26. 26. SUBCONTRACTOR PREQUALIFICATION• Each CMAR and D/B firm “shall establish criteria” to prequalify prospective subs. – The prequalification criteria must be approved by the public authority involved in the project. R.C. 153.502(A)• DAS “shall adopt rules” setting standards CMARs and D/Bs must follow when establishing their sub prequalification criteria. R.C. 153.503(B). – Unless specifically excused by the public authority, the CMAR or D/B firm must identify at least three (3) prospective bidders who are prequalified to bid on the subcontract. R.C. 153.502(B); and – The solicitation and selection of subs must be under an “open book” pricing method. R.C. 153.502(C).
  27. 27. DAS FINAL RULE ON PREQUALIFICATION• Issued January 24, 2012
  28. 28. DAS RULE 153:1-7-01: SUB PREQUALIFICATION• Under final rule, the CM-At Risk or Design-Build firm for each Project must establish “prequalification” criteria and prequalification is defined as:
  29. 29. DAS RULE 153:1-7-01: SUB PREQUALIFICATION• The CM-At Risk or Design-Build firm for each Project is required to establish criteria that “shall” include information on the bidding subcontractor‟s: – Financial condition; – Conduct and performance on previous contracts; – Facilities; – Management skills; and – Ability to “properly” execute the subcontract.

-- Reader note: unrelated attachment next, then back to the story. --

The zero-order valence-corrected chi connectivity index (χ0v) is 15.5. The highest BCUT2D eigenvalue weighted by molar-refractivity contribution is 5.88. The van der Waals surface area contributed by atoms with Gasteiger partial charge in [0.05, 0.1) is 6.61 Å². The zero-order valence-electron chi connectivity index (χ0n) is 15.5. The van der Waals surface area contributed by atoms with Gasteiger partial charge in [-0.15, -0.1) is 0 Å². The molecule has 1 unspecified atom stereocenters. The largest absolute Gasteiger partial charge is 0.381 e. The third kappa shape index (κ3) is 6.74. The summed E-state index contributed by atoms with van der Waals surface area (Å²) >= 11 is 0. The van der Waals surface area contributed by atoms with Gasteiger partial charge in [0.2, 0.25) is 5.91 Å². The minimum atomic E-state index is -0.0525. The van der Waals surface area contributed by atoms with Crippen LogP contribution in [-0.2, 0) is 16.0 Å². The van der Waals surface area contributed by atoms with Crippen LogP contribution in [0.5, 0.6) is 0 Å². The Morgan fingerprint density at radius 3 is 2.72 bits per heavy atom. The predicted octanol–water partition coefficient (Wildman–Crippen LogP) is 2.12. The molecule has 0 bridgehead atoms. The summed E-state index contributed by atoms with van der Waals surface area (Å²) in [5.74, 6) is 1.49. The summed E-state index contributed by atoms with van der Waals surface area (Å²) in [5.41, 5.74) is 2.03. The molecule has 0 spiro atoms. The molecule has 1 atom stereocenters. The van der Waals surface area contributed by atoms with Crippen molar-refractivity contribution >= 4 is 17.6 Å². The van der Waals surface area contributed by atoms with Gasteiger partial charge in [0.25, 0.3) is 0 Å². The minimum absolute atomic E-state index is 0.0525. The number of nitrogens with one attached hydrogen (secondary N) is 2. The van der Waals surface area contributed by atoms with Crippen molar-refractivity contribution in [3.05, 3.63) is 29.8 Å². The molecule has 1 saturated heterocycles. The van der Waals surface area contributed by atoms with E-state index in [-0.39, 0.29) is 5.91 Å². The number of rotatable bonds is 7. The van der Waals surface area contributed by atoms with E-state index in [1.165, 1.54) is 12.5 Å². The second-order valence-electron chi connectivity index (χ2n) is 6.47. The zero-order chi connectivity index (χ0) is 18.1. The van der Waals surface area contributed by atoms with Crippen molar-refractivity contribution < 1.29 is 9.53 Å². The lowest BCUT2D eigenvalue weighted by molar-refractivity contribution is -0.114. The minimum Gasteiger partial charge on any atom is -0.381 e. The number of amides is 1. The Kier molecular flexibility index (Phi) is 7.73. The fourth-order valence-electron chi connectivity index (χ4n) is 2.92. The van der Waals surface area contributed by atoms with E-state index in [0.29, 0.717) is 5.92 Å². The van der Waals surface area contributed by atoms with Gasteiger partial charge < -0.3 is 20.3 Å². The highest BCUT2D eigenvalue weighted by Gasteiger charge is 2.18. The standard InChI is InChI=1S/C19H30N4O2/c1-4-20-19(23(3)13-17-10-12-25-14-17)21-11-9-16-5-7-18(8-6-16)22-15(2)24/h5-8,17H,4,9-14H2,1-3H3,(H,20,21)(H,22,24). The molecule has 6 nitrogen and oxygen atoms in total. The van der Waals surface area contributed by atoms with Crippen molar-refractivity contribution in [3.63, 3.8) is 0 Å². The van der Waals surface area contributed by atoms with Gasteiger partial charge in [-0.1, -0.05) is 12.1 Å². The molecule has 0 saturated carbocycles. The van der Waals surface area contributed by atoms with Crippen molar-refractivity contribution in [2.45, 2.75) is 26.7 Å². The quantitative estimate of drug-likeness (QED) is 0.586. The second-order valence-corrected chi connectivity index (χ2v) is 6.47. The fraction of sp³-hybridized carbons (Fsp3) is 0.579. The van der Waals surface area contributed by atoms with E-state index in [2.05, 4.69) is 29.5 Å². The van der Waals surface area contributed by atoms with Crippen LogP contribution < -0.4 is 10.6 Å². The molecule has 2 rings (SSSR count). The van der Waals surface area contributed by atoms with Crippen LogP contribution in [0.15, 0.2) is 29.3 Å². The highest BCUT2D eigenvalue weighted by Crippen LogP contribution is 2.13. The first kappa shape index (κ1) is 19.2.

30. 30. SUBCONTRACTOR PREQUALIFICATION• DAS Rule further requires that the prequalification criteria “shall:” – Further any diversity “or inclusion” goals required by law or the public authority; and – Require prospective bidders to affirmatively state that they “have not violated any affirmative action program during the last five years preceding the date of the prequalification application.” • NOTE: For projects governed by Section 9.47 of the Ohio Revised Code, subs may meet this requirement by submitting a valid certificate of compliance.